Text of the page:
"Whenever I go into a restaurant, I order both a chicken and an egg to see which comes first"

Saturday, June 23, 2012

Homeownership Means Little To Economic Growth

A recent article in the Atlantic http://www.theatlanticcities.com/jobs-and-economy/2012/06/homeownership-means-little-economic-growth/1379/ documents the finding that home ownership is not correlated or even associated with economic growth – that is, buying a home does not guarantee individual wealth; and policies to promote home ownership are extravagant wastes of money.

Robert Shiller of Yale University documents that from "1890 to 1990, the rate of return on residential real estate was just about zero after inflation." Other studies have shown how America’s historic over-investment in housing has distorted its economy, leading to under-investment in technology and skills. Or as Nobel prize-winning Columbia University economist Edmund Phelps bluntly states it: "To recover and grow again, America needs to get over its 'house passion.'"

To find out if this premise was correct, the author of this article, Richard Florida and  Martin Prosperity Institute colleague Charlotta Mellander  looked at the statistical associations between the rates of homeownership and key economic development indicators like income, wages, productivity, innovation, and human capital across America's 350 or so metro areas.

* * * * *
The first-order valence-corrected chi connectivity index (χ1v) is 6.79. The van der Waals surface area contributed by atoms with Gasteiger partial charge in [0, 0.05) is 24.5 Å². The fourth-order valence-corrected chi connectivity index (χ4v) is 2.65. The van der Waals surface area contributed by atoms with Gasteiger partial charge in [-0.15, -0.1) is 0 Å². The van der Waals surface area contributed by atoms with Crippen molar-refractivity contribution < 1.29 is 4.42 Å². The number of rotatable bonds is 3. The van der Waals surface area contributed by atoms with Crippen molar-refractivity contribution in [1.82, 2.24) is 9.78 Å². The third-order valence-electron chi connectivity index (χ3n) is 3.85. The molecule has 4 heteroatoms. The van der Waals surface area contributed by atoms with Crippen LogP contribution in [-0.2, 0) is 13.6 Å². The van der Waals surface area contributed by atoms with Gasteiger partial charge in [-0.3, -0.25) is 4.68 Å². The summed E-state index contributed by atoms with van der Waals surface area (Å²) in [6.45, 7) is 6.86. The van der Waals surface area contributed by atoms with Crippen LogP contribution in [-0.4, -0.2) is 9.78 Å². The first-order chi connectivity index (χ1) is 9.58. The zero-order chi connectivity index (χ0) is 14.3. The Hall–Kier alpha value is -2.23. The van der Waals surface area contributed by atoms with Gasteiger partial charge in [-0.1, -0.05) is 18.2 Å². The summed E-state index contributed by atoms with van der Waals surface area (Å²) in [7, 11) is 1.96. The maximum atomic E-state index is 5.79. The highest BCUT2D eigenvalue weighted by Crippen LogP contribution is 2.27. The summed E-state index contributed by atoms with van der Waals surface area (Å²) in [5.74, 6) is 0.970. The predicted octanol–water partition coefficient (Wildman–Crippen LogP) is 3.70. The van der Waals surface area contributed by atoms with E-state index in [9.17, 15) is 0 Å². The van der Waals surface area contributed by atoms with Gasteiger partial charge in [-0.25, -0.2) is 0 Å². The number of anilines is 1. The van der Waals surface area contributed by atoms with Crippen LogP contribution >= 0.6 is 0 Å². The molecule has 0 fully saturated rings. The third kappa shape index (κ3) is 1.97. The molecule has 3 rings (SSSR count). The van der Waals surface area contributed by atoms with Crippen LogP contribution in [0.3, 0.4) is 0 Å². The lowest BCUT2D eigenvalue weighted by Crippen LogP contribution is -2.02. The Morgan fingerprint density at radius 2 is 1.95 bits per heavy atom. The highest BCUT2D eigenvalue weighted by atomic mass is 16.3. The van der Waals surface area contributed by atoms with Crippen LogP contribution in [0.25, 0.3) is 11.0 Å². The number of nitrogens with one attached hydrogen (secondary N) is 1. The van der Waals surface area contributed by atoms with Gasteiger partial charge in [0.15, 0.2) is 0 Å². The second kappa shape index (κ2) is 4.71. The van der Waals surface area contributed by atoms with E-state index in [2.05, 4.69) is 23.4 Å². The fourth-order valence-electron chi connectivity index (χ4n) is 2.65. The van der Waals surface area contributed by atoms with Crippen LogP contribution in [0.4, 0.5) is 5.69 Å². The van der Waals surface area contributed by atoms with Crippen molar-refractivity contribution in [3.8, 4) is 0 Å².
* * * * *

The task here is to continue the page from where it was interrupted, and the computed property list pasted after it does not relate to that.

Florida concluded that “the economic growth and development of cities and regions is generally thought to be driven by three key factors: innovation, human capital, and productivity. Homeownership, it turns out, is not related to any of them.”

Take innovation and high-tech industry. Homeownership bears little relation to either, being weakly negatively associated with the concentration of high-tech industry (-.20) and not associated at all with innovation (measured as the rate of patenting).